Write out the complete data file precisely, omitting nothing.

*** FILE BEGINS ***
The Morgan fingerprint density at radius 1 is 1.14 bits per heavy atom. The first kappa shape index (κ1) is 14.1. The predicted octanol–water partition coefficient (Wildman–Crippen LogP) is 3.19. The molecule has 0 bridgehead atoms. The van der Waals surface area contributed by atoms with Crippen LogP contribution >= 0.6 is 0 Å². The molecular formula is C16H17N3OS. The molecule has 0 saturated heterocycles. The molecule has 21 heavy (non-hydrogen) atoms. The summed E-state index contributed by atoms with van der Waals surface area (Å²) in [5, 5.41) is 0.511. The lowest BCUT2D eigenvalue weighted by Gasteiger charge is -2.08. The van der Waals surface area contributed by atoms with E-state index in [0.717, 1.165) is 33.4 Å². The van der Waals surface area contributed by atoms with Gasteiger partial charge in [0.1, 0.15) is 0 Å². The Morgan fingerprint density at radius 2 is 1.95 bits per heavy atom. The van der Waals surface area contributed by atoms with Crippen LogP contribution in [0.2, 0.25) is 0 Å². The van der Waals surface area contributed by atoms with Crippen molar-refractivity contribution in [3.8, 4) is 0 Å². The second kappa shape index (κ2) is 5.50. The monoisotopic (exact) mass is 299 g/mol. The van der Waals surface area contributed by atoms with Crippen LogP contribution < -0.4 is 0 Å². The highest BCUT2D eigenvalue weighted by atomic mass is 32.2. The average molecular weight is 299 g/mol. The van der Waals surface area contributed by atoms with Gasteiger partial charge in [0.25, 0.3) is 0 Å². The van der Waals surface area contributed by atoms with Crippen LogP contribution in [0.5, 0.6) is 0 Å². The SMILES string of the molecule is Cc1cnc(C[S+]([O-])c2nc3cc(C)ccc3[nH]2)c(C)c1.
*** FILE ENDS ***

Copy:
The Morgan fingerprint density at radius 1 is 1.14 bits per heavy atom. The first kappa shape index (κ1) is 14.1. The predicted octanol–water partition coefficient (Wildman–Crippen LogP) is 3.19. The molecule has 0 bridgehead atoms. The van der Waals surface area contributed by atoms with Crippen LogP contribution >= 0.6 is 0 Å². The molecular formula is C16H17N3OS. The molecule has 0 saturated heterocycles. The molecule has 21 heavy (non-hydrogen) atoms. The summed E-state index contributed by atoms with van der Waals surface area (Å²) in [5, 5.41) is 0.511. The lowest BCUT2D eigenvalue weighted by Gasteiger charge is -2.08. The van der Waals surface area contributed by atoms with E-state index in [0.717, 1.165) is 33.4 Å². The van der Waals surface area contributed by atoms with Gasteiger partial charge in [0.1, 0.15) is 0 Å². The Morgan fingerprint density at radius 2 is 1.95 bits per heavy atom. The van der Waals surface area contributed by atoms with Crippen LogP contribution in [0.2, 0.25) is 0 Å². The van der Waals surface area contributed by atoms with Crippen molar-refractivity contribution in [3.8, 4) is 0 Å². The second kappa shape index (κ2) is 5.50. The monoisotopic (exact) mass is 299 g/mol. The van der Waals surface area contributed by atoms with Crippen LogP contribution < -0.4 is 0 Å². The highest BCUT2D eigenvalue weighted by atomic mass is 32.2. The average molecular weight is 299 g/mol. The van der Waals surface area contributed by atoms with Gasteiger partial charge in [0.25, 0.3) is 0 Å². The van der Waals surface area contributed by atoms with Crippen LogP contribution in [0.5, 0.6) is 0 Å². The SMILES string of the molecule is Cc1cnc(C[S+]([O-])c2nc3cc(C)ccc3[nH]2)c(C)c1.